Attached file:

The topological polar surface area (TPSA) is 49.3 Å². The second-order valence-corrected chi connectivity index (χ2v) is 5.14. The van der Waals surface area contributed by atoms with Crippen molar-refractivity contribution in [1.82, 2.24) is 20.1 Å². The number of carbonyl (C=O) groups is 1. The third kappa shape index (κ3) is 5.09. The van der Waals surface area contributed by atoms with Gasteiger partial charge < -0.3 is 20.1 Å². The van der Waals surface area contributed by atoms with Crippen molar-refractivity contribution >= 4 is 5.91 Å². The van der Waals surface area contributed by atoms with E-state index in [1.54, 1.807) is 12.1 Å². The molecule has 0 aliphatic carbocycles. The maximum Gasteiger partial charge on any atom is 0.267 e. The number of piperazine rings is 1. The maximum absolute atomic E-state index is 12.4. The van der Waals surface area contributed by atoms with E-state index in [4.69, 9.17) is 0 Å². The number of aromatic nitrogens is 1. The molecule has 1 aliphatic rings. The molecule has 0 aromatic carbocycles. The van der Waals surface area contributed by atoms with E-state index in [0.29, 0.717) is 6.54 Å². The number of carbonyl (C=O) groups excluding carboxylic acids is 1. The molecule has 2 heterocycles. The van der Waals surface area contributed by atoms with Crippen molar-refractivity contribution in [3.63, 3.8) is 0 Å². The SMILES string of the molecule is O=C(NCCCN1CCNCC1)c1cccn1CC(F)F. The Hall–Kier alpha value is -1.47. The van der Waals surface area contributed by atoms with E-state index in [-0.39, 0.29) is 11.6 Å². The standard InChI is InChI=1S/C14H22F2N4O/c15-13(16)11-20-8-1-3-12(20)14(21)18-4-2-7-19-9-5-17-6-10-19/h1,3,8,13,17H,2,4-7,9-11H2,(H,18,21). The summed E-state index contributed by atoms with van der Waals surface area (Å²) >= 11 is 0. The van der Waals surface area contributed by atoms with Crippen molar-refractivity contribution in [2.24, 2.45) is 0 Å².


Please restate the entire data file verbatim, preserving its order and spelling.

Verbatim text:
The topological polar surface area (TPSA) is 49.3 Å². The second-order valence-corrected chi connectivity index (χ2v) is 5.14. The van der Waals surface area contributed by atoms with Crippen molar-refractivity contribution in [1.82, 2.24) is 20.1 Å². The number of carbonyl (C=O) groups is 1. The third kappa shape index (κ3) is 5.09. The van der Waals surface area contributed by atoms with Gasteiger partial charge < -0.3 is 20.1 Å². The van der Waals surface area contributed by atoms with Crippen molar-refractivity contribution >= 4 is 5.91 Å². The van der Waals surface area contributed by atoms with E-state index in [1.54, 1.807) is 12.1 Å². The molecule has 0 aliphatic carbocycles. The maximum Gasteiger partial charge on any atom is 0.267 e. The number of piperazine rings is 1. The maximum absolute atomic E-state index is 12.4. The van der Waals surface area contributed by atoms with E-state index in [4.69, 9.17) is 0 Å². The number of aromatic nitrogens is 1. The molecule has 1 aliphatic rings. The molecule has 0 aromatic carbocycles. The van der Waals surface area contributed by atoms with E-state index in [0.29, 0.717) is 6.54 Å². The number of carbonyl (C=O) groups excluding carboxylic acids is 1. The molecule has 2 heterocycles. The van der Waals surface area contributed by atoms with Crippen molar-refractivity contribution in [3.63, 3.8) is 0 Å². The SMILES string of the molecule is O=C(NCCCN1CCNCC1)c1cccn1CC(F)F. The Hall–Kier alpha value is -1.47. The van der Waals surface area contributed by atoms with E-state index in [-0.39, 0.29) is 11.6 Å². The standard InChI is InChI=1S/C14H22F2N4O/c15-13(16)11-20-8-1-3-12(20)14(21)18-4-2-7-19-9-5-17-6-10-19/h1,3,8,13,17H,2,4-7,9-11H2,(H,18,21). The summed E-state index contributed by atoms with van der Waals surface area (Å²) >= 11 is 0. The van der Waals surface area contributed by atoms with Crippen molar-refractivity contribution in [2.24, 2.45) is 0 Å².